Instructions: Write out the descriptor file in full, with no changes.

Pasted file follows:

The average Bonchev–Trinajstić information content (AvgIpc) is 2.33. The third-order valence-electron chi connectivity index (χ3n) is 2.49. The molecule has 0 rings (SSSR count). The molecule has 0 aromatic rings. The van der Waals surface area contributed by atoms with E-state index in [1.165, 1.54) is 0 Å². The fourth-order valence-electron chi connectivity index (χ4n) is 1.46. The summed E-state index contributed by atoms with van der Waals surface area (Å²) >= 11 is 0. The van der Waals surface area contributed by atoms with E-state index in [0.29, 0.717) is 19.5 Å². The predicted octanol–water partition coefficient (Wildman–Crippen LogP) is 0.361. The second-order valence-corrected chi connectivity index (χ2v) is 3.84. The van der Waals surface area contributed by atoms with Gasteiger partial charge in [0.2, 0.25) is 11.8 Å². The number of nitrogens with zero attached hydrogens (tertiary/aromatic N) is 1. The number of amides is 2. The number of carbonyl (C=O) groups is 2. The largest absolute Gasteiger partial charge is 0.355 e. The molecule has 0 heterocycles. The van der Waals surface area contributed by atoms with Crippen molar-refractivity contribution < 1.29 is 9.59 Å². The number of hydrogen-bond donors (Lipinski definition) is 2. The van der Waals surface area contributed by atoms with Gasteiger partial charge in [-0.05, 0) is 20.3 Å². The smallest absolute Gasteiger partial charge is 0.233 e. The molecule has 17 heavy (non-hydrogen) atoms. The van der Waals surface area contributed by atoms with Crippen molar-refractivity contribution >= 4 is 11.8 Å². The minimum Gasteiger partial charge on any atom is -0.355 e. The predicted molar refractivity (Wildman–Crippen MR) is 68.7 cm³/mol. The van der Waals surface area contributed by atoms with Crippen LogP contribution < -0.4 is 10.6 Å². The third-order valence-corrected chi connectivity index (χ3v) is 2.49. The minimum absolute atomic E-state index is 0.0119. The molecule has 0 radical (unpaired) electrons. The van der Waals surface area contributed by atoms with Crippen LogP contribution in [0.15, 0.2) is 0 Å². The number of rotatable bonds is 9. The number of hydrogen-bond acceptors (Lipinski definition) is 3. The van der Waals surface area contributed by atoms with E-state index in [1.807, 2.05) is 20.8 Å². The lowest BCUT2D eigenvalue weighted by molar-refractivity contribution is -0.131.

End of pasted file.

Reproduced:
The average Bonchev–Trinajstić information content (AvgIpc) is 2.33. The third-order valence-electron chi connectivity index (χ3n) is 2.49. The molecule has 0 rings (SSSR count). The molecule has 0 aromatic rings. The van der Waals surface area contributed by atoms with E-state index in [1.165, 1.54) is 0 Å². The fourth-order valence-electron chi connectivity index (χ4n) is 1.46. The summed E-state index contributed by atoms with van der Waals surface area (Å²) >= 11 is 0. The van der Waals surface area contributed by atoms with E-state index in [0.29, 0.717) is 19.5 Å². The predicted octanol–water partition coefficient (Wildman–Crippen LogP) is 0.361. The second-order valence-corrected chi connectivity index (χ2v) is 3.84. The van der Waals surface area contributed by atoms with Gasteiger partial charge in [0.2, 0.25) is 11.8 Å². The number of nitrogens with zero attached hydrogens (tertiary/aromatic N) is 1. The number of amides is 2. The number of carbonyl (C=O) groups is 2. The largest absolute Gasteiger partial charge is 0.355 e. The molecule has 0 heterocycles. The van der Waals surface area contributed by atoms with Crippen molar-refractivity contribution < 1.29 is 9.59 Å². The number of hydrogen-bond donors (Lipinski definition) is 2. The van der Waals surface area contributed by atoms with Gasteiger partial charge in [-0.05, 0) is 20.3 Å². The smallest absolute Gasteiger partial charge is 0.233 e. The molecule has 17 heavy (non-hydrogen) atoms. The van der Waals surface area contributed by atoms with Crippen molar-refractivity contribution >= 4 is 11.8 Å². The minimum Gasteiger partial charge on any atom is -0.355 e. The predicted molar refractivity (Wildman–Crippen MR) is 68.7 cm³/mol. The van der Waals surface area contributed by atoms with Crippen LogP contribution < -0.4 is 10.6 Å². The third-order valence-corrected chi connectivity index (χ3v) is 2.49. The minimum absolute atomic E-state index is 0.0119. The molecule has 0 radical (unpaired) electrons. The van der Waals surface area contributed by atoms with Crippen LogP contribution in [0.15, 0.2) is 0 Å². The number of rotatable bonds is 9. The number of hydrogen-bond acceptors (Lipinski definition) is 3. The van der Waals surface area contributed by atoms with E-state index in [1.807, 2.05) is 20.8 Å². The lowest BCUT2D eigenvalue weighted by molar-refractivity contribution is -0.131.